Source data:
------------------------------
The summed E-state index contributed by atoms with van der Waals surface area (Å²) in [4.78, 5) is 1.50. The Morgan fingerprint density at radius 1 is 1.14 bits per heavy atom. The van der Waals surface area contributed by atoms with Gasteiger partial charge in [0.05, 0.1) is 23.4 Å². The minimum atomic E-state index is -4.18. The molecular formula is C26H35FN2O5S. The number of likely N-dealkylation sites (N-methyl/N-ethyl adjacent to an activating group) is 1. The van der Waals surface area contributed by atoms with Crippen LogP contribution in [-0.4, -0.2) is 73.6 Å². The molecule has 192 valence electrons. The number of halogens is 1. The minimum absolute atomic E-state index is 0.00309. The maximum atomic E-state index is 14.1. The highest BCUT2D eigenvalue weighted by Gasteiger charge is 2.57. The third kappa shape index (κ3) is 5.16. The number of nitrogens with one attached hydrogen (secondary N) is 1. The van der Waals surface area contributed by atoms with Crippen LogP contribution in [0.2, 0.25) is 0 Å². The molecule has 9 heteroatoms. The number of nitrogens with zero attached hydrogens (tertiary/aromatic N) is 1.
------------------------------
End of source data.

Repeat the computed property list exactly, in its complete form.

The summed E-state index contributed by atoms with van der Waals surface area (Å²) in [4.78, 5) is 1.50. The Morgan fingerprint density at radius 1 is 1.14 bits per heavy atom. The van der Waals surface area contributed by atoms with Gasteiger partial charge in [0.05, 0.1) is 23.4 Å². The minimum atomic E-state index is -4.18. The molecular formula is C26H35FN2O5S. The number of likely N-dealkylation sites (N-methyl/N-ethyl adjacent to an activating group) is 1. The van der Waals surface area contributed by atoms with Crippen LogP contribution in [-0.4, -0.2) is 73.6 Å². The molecule has 192 valence electrons. The number of halogens is 1. The minimum absolute atomic E-state index is 0.00309. The maximum atomic E-state index is 14.1. The highest BCUT2D eigenvalue weighted by Gasteiger charge is 2.57. The third kappa shape index (κ3) is 5.16. The number of nitrogens with one attached hydrogen (secondary N) is 1. The van der Waals surface area contributed by atoms with Crippen LogP contribution in [0.2, 0.25) is 0 Å². The molecule has 9 heteroatoms. The number of nitrogens with zero attached hydrogens (tertiary/aromatic N) is 1.